Some newer electric bikes include a pedal assist system (PAS) with or without throttle, allowing riders to pedal alongside the electric motor to increase distance per charge. There are also electric bike conversion kits for turning non-electric bikes into e-bikes.
Some e-bikes have an electric motor that operates on a power-on-demand basis only. In this case, the electric motor is engaged and operated manually using a throttle, which is usually on the handgrip just like the ones on a motorbike or scooter. These sorts of e-bikes often, but not always, have more powerful motors than pedelecs do.
With power-on-demand only e-bikes the rider can:
- ride by pedal power alone, i.e. fully human-powered.
- ride by electric motor alone by operating the throttle manually.
- ride using both together at the same time.
Some power-on-demand only e-bikes can hardly be confused with, let alone categorised as, bicycles. For example, the Noped is a term used by the Ministry of Transportation of Ontario for e-bikes which do not have pedals or in which the pedals have been removed from their motorised bicycle. These are better categorised as electric mopeds or electric motorcycles.
|Country/jurisdiction||Type of e-bike||Speed limit, km/h||mph||Watt limit||Weight limit, kg||Age requirement||Demands license plates||Allowed on bike paths||References & footnotes|
|Australia||pedelec||25 + 10%||15.5||250||none||none||no||yes|
|Australia||hand-throttle or pedal-assist (some states specifically ban hand-throttle e-bikes)||none||none||200||none||none||no||yes|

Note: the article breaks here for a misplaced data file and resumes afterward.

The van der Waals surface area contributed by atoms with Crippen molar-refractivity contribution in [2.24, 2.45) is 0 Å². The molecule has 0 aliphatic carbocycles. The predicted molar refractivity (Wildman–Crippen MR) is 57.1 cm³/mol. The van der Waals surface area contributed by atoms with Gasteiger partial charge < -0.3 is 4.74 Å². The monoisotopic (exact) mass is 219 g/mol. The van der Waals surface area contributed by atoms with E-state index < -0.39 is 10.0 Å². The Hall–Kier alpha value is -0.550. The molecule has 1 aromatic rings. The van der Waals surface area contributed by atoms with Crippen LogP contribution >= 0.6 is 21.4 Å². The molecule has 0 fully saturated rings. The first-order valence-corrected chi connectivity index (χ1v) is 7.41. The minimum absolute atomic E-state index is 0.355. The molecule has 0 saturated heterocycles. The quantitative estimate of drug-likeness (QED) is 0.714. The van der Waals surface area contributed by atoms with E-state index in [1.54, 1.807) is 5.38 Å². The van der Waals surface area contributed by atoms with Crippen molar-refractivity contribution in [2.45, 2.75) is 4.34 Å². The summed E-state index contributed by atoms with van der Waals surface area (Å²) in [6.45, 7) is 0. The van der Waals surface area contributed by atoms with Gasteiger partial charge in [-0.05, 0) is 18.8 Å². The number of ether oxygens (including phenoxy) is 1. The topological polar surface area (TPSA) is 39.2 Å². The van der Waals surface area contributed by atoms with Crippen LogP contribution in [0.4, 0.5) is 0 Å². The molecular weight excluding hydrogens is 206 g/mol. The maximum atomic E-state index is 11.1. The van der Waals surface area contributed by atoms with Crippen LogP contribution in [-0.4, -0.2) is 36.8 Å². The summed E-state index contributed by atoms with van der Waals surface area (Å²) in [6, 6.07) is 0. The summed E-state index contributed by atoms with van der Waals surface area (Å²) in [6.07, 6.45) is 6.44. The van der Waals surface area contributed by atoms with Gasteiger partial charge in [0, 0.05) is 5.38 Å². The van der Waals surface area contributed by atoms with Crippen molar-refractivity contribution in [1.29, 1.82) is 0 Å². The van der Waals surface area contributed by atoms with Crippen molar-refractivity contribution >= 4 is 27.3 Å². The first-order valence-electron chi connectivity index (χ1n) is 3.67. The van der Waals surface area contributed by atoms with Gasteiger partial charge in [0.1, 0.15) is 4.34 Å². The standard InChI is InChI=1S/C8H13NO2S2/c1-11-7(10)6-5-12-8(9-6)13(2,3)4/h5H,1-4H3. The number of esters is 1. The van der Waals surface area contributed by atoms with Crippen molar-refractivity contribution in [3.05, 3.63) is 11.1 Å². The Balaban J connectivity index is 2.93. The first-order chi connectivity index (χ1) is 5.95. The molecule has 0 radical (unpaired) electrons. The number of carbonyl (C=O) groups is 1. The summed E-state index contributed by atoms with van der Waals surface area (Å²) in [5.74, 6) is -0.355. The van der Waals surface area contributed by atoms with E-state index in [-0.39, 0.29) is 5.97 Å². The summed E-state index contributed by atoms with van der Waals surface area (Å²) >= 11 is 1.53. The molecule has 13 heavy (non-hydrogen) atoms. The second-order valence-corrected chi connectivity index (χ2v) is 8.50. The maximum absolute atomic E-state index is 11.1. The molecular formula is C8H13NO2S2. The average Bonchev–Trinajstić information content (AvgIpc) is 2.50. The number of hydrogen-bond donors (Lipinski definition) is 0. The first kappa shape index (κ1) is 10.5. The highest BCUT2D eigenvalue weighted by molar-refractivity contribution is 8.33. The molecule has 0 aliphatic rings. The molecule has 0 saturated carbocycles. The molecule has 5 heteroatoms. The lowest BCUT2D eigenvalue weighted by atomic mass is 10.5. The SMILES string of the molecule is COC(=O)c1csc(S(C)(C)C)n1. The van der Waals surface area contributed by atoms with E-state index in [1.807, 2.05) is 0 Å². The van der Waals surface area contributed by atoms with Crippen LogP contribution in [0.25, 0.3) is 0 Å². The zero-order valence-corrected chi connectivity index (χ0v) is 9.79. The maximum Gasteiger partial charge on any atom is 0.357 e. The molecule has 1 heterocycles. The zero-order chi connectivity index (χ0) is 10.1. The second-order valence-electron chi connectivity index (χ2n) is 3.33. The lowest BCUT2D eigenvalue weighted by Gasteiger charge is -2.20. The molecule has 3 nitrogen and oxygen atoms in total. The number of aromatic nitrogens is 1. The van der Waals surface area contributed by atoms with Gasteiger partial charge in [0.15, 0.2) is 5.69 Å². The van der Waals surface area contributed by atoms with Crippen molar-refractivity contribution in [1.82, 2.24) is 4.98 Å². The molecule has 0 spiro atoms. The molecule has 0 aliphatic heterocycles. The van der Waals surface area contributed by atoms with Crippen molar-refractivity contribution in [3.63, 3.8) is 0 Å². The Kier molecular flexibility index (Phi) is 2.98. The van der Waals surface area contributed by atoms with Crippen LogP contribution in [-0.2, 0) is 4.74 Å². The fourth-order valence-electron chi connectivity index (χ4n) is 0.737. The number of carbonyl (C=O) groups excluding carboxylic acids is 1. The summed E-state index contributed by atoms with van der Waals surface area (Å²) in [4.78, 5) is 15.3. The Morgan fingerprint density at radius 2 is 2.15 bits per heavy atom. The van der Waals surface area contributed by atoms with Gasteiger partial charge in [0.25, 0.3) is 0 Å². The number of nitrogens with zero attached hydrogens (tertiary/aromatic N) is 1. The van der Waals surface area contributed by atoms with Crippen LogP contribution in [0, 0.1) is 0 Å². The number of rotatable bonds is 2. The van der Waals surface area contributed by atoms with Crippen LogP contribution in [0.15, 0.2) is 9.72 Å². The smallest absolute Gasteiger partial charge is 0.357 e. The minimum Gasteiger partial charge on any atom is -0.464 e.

|Canada||hand-throttle||32||20||500||none||various||no||varies from municipal by-laws|||
|Germany||s-pedelec||45||28||4000||none||16||insurance identifier plate||no|||
|Norway||speed pedelec||45||28||500||none||none||yes||no (*)|||
|Hong Kong||none allowed||–||–||–||–||–||–||–|| (**)|
|Mexico||both||same as motorcycles||same as motorcycles||–||–||15+||yes||no|||
|New Zealand||pedelec||none||none||300||none||none||no||yes|||
(*) Allowed on bike paths when electric systems are turned off (**) E-bikes are illegal in this region (***) Some regions have special regulations, see corresponding entry under Electric bicycle laws.
This section needs to be updated.(June 2018)
China is the world's leading producer of e-bikes. According to the data of the China Bicycle Association, a government-chartered industry group, in 2004 China's manufacturers sold 7.5 million e-bikes nationwide, which was almost twice the year 2003 sales; domestic sales reached 10 million in 2005, and 16 to 18 million in 2006. In 2016, approximately 210 million electric bikes were used daily in China.
Approximately 2 million e-bikes were sold in Europe in 2016, up from 700,000 in 2010 and 200,000 in 2007. In 2019, the EU implemented a 79.3% protective tariff on imported Chinese e-bikes to protect EU producers.
Motors and drivetrains